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Who is allowed to speak for, and to, Scotland?

7 May 2013

1:39 PM

7 May 2013

1:39 PM

I shall be on hiatus for the next week as I’m getting married on Saturday and I have an inkling that this is no time to be concerned that people are wrong on the internet.

I leave you with my latest  Think Scotland column in which I consider some of the topics raised by Douglas Alexander in the Judith Hart Memorial Lecture he delivered last week.

Douglas Alexander, probably the most thoughtful Scottish Labour MP (though I accept you may consider that only a minor accomplishment), delivered a typically interesting lecture last week. In it he suggested Scotland needs “a politics of opponents. Not enemies. We need a discourse of political difference, not a politics that descends into personal destruction.”

Indeed. Given the Labour party’s feelings towards the SNP – eagerly reciprocated, it might be said – this seems akin to wishing for the moon. Nevertheless, there is something to be said for Alexander’s call.

More interestingly, indeed more significantly, Alexander quoted the Candian intellectual Michael Ignatieff. According to Ignatieff, “In a court of law, standing determines whether you are allowed to participate in a legal action. In politics, standing also determines your right to be heard and accepted as a legitimate voice in the debate”.

The relevance of Ignattief’s argument to Scotland is not, I think, hard to see. The SNP’s boast of being “Scotland’s party” has always annoyed non-nationalists. There is a presumption to it that grates. Nevertheless, it cannot be denied that the SNP’s election victories have, in large part, been predicated upon a widely-believed view that the party can be trusted to “stand up for Scotland” (whatever that means). By implication, of course, all other parties do not “stand up for Scotland” and, therefore, are stuffed with questionable types, motivated by dubious goals and generally not to be trusted.

Labour, needless to say, is piqued by this. After all, Labour used to think that winning 40% (or so) of the vote in Scotland gave it the right to speak for the whole country. In this respect Labour supporters are merely receiving the kind of treatment they once meted out themselves. It is hard to feel too much sympathy for Labour.

Even so, Alexander was on to something. I was struck by something the nationalist blogger Kate Higgins wrote recently. Attending an event at Stirling University she described how she listened “to a number of young people… who felt they had to explain, regularly, that despite an English accent and itinerant childhoods, they considered themselves to be Scottish, having lived here for most of their lives. The fact that they felt the need to lay out their antecedents to justify their involvement and entitlement in this debate shocked me.”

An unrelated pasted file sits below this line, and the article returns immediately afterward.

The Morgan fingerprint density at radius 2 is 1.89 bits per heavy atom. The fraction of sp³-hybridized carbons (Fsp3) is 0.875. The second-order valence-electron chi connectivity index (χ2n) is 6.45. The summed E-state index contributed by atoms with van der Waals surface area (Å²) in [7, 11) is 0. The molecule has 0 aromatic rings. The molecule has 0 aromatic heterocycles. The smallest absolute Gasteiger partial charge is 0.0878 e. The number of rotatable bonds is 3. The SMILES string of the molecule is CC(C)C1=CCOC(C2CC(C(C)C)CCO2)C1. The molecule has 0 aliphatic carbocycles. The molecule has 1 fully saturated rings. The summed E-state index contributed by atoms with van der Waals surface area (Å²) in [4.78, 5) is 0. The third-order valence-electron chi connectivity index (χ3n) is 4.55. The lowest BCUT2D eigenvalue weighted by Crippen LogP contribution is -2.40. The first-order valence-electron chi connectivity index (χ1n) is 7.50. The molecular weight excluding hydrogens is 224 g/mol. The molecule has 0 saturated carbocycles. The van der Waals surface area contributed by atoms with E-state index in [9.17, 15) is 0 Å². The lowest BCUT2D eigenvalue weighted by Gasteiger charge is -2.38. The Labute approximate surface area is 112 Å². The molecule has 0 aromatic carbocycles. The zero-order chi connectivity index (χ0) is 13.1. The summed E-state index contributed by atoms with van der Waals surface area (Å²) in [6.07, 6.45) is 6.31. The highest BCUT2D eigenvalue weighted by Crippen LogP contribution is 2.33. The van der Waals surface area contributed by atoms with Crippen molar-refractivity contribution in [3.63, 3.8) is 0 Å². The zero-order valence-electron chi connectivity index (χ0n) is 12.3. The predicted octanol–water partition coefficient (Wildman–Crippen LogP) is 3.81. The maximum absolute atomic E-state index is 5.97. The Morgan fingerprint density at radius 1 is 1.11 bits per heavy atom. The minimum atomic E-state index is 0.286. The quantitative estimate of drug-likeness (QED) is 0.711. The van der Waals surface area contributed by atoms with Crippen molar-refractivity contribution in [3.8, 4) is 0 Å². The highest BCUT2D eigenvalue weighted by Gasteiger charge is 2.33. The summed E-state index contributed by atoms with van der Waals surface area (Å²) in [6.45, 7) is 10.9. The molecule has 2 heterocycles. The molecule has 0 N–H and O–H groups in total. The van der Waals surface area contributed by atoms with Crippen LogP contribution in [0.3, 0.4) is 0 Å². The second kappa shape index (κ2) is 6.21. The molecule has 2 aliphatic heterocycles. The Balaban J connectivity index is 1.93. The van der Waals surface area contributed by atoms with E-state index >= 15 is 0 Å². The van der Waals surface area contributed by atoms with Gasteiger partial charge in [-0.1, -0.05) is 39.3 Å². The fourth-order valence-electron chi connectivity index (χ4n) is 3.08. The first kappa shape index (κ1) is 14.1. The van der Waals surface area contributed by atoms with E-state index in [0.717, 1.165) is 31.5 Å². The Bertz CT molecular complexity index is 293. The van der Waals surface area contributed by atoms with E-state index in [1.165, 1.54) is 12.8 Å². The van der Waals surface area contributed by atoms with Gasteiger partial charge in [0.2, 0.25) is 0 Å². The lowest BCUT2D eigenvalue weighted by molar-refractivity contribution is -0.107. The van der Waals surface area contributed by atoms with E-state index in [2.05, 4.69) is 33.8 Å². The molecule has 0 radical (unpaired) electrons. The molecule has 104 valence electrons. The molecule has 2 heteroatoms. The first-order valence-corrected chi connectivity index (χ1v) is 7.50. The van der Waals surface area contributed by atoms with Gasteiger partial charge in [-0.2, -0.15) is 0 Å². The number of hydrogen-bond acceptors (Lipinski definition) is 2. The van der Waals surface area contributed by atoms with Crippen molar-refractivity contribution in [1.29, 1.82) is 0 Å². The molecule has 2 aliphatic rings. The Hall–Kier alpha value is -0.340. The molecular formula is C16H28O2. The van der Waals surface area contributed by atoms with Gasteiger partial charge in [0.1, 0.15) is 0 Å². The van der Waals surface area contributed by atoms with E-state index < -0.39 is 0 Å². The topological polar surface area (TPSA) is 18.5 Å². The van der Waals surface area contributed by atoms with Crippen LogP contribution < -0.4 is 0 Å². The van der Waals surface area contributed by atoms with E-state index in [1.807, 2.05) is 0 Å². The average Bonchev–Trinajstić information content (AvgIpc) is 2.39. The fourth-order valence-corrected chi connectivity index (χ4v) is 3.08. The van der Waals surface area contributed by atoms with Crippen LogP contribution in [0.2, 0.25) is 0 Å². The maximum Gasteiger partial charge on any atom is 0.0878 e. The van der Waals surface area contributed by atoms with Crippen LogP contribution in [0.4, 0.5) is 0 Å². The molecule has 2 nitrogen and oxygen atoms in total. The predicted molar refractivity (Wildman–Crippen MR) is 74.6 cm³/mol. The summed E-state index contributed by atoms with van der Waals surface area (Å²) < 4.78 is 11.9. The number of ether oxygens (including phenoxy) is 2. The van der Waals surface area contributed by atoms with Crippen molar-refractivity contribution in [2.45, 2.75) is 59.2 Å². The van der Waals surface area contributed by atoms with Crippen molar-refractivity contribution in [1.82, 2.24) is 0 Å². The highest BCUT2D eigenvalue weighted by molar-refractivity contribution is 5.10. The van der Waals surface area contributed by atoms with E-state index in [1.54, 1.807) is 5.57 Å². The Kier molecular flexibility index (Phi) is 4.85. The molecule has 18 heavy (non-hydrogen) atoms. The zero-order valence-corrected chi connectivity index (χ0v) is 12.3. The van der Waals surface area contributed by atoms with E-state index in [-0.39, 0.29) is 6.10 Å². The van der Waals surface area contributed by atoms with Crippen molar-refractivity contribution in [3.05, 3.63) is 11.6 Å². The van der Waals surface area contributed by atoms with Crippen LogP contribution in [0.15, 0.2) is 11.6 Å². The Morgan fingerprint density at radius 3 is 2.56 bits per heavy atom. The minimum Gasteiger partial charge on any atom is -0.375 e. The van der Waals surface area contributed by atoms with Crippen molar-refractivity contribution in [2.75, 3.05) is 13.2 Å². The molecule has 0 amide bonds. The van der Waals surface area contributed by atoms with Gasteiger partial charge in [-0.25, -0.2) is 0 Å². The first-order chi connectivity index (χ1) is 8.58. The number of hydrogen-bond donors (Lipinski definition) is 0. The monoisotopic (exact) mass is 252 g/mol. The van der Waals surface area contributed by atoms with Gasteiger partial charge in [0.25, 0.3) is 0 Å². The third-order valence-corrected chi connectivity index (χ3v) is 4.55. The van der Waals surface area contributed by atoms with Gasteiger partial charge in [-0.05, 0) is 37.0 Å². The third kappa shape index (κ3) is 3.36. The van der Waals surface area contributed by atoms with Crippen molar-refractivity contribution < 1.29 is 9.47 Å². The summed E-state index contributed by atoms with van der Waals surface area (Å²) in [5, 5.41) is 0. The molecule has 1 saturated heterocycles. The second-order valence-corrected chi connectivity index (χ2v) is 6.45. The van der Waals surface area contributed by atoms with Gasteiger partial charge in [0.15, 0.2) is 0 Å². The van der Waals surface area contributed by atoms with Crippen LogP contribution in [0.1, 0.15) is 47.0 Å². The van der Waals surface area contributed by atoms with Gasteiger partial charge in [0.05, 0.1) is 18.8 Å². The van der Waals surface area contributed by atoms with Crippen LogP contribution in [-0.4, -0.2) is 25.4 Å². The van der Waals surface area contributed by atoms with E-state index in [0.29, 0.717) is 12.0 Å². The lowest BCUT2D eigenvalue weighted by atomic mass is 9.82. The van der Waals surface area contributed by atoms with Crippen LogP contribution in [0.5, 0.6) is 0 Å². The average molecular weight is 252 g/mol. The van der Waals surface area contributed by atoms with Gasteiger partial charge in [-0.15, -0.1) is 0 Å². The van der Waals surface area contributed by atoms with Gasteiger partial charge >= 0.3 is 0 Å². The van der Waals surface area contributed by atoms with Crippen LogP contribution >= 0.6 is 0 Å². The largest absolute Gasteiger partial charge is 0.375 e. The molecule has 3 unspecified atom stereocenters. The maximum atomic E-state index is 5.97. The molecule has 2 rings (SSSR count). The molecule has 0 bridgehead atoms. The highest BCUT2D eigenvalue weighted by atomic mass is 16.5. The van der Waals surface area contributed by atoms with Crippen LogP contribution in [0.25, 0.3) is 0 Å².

I am glad Ms Higgins was shocked by this. But I doubt she should have been surprised. Many people whose backgrounds (often, it may be said, reasonably privileged) or accents are not “typically” Scots believe they must justify themselves in the fashion Ms Higgins found so shocking. They are only too aware that many of their notional, indeed real, compatriots are not at all convinced they actually are their compatriots.

Nor is this a matter of accent or background alone. The 400,000 or more Scots (or inhabitants of Scotland, if you will) who still vote Conservative have grown used to being traduced by many of their compatriots. If the Conservatives are declared an “anti-Scottish” party (rather than a party that merely has a different idea of Scotland’s best interests) then it takes no great leap of fancy or logic to deem their supporters “anti-Scottish” too. And if you are badged “anti-Scottish” then not only is there no need to listen to what you may have to say; you cannot expect to be treated as a full member of the community. Again, this is not a criticism of the nationalists alone; Labour have also long been guilty of this kind of talk.

It is a state of mind that punctures the view, so cherished by our blethering classes, that Scotland is an unusually open-hearted, generous, broad-minded place. Instead we are revealed as a narrow-minded, chippy, complacent kind of country still dominated by the unco guid.

But, perhaps especially in a small country, the struggle for political legitimacy is key. It determines who is “allowed” (by some process of mysterious alchemy) to “speak”. There are practical reasons for limiting the referendum franchise to those people living in Scotland. But the debate – and contributors to it – ranges rather more widely than our native moors. The peoples of England, Wales and Northern Ireland have reason to hope their voices may be heard (though not prove decisive) and so, of course, do Scots living in the rest of the United Kingdom or further afield. Many of them, after all, will have claim to a Scottish passport in the event of independence. This is their country too.

Click here for the whole thing. I would add this too: it is quite something when the Prime Minister of the United Kingdom is denied “standing” to speak in a debate about the future of the United Kingdom. Quite something too, when he seems to accept this denial and, even, perhaps, considers it proper.

Anyway, see you next week by which time all will be changed, changed utterly and all that.

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